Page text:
Frank Abagnale, who is about to become America's most popular con man, is standing in a darkened auditorium in downtown L.A., scaring the bejesus out of a couple hundred business people. He has been talking in a calm, quick, flawless cadence for more than two hours, flashing his 140 slide projections on a big screen, listing every manner of fraud that could befall these men and women: forgery, embezzlement, bogus checks, identity theft.
As the litany of scam rises, Abagnale's pace accelerates even more. He recites the con man's inner monologues. He acts out dialogues between criminal and victim. He tells the audience which brands of tape, nail polish, laser printer and paper stock crooks employ to forge or alter checks, what Web sites they use to steal someone's identity, how they look over a shopper's shoulder to grab critical data, how they take advantage of human naivete.
This is powerful stuff not merely because of who Abagnale is -- a 54-year-old consultant who pulls in $15,000 per lecture -- but because of who he was: a notoriously creative teenage check forger and impersonator in the 1960s.
Soured by his parents' divorce, Abagnale ran away from home in New York at 16 and turned his considerable intellect to passing, by his estimate, $2.5 million worth of bad checks over the next five years. He was motivated at first by the raw craving for money to spend on girls. As he improved the craft of creating counterfeit checks, he assumed a series of trustworthy identities in order to cash them and evade capture: airline pilot, doctor, lawyer, professor. By the time he was 21, the FBI had him. He spent four years behind bars, then began lending his expertise to vulnerable businesses. He wrote one book in 1980 about his cons and another last year about how to avoid being conned.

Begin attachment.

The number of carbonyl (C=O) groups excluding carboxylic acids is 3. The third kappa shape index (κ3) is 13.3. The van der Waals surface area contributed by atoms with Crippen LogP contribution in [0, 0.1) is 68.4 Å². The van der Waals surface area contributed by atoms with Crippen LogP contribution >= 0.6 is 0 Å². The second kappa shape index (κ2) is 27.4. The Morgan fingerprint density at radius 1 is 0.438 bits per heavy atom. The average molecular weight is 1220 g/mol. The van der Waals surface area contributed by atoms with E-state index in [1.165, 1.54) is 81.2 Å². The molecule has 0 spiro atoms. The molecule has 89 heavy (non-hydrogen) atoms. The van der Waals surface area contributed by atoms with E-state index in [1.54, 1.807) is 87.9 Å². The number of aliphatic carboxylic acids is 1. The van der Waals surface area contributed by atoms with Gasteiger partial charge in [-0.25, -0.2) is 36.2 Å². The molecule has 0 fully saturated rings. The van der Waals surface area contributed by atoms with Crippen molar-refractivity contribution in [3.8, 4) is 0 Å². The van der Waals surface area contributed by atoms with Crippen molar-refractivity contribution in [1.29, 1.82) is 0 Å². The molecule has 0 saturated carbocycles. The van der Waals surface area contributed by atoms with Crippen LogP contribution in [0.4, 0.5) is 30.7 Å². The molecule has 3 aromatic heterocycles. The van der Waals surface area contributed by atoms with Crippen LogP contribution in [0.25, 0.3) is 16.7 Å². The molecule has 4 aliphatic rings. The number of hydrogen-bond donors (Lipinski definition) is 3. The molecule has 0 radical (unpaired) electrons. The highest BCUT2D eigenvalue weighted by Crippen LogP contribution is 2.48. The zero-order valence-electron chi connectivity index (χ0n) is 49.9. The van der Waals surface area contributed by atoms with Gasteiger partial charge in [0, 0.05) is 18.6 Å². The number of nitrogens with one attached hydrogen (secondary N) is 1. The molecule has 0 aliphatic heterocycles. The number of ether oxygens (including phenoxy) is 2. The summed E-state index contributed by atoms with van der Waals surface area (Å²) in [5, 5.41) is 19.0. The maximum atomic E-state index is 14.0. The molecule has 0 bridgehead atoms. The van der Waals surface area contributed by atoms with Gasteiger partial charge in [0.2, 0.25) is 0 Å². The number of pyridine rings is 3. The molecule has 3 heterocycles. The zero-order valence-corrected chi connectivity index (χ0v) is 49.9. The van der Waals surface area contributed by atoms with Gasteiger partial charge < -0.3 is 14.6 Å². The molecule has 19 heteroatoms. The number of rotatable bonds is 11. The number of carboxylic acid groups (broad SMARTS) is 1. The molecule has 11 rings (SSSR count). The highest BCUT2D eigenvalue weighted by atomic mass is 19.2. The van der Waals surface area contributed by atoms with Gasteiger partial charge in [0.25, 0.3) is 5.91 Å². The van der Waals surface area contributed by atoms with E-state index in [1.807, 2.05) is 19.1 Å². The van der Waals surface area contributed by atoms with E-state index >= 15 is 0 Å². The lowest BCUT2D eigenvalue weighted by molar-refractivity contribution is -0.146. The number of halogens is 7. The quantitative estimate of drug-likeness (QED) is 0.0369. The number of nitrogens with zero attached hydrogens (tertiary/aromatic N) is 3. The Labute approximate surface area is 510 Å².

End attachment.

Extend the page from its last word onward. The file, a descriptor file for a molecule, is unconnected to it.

Abagnale enjoys a high profile within business and law enforcement communities, including the FBI Academy, where he frequently lectures on white-collar crime. But beginning Christmas Day, the young Frank will overtake middle-aged Frank as Leonardo DiCaprio becomes Abagnale in "Catch Me If You Can," director Steven Spielberg's comedic dramatization of Abagnale's teen spree.
The young Frank would have relished the attention -- the thrill of being the latest non-celebrity lionized by a Hollywood biopic, joining folks like Erin Brockovich, David Helfgott ("Shine"), John Nash ("A Beautiful Mind") and Jim Morris ("The Rookie").
The middle-aged Frank -- the one who tells his audiences that fraud has skyrocketed because of society's ethical deterioration -- has been wary of the buzz. In September, before he saw a cut of the film, he was so worried studio promotion would glorify his crimes James Bond-style that he disavowed young Frank on his business Web site. ("I consider my past immoral, unethical and illegal. It is something I am not proud of.")
He now praises Spielberg and DiCaprio for capturing the sadness and moral quandaries of his youth as well as the manic excitement. Yet he's still bothered by the idea that he'll soon be recognized any time he hands his credit card to a hotel reservation clerk. He settled long ago in Tulsa, Okla., where he's been married for 26 years and is the father of three sons in college. "I like to wash my cars in front of my home on weekends," he says in a restrained tone that has little trace of New York. "I like to garden. I like doing what I do for a living."
With no financial stake in the picture, he's told Spielberg's DreamWorks to limit his media exposure, but it figures to be a losing battle. There's an irresistible conflict between the boy and man, and on this day, in Abagnale's speech inside L.A.'s exclusive Jonathan Club, that tension resonates with each of his pronouncements.
" Today, 60% of all transactions are still paid by check. The check is king....What many Americans don't understand is that many of those checks are no good."
He was 14 when Mom moved out in 1964. He stayed with Dad, an affluent Manhattan stationery store owner, figuring his father needed his help. Around the same age he became girl crazy and began putting thousands of dollars on his unsuspecting father's credit card. Three thousand dollars later, he wound up for a time in a school for wayward boys. At 16 he moved out on his own, found that minimum-wage work was insufficient for his social life, and figured he could get paid more if he lied about his age.
He was prematurely gray, so when he added 10 years to his resume, it worked. But money was still too tight, and he was routinely cashing checks without money in his account, figuring it didn't matter because he was a kid. Then one day he noticed a group of airline pilots and thought how easy it would be to cash bad checks in pilot's garb.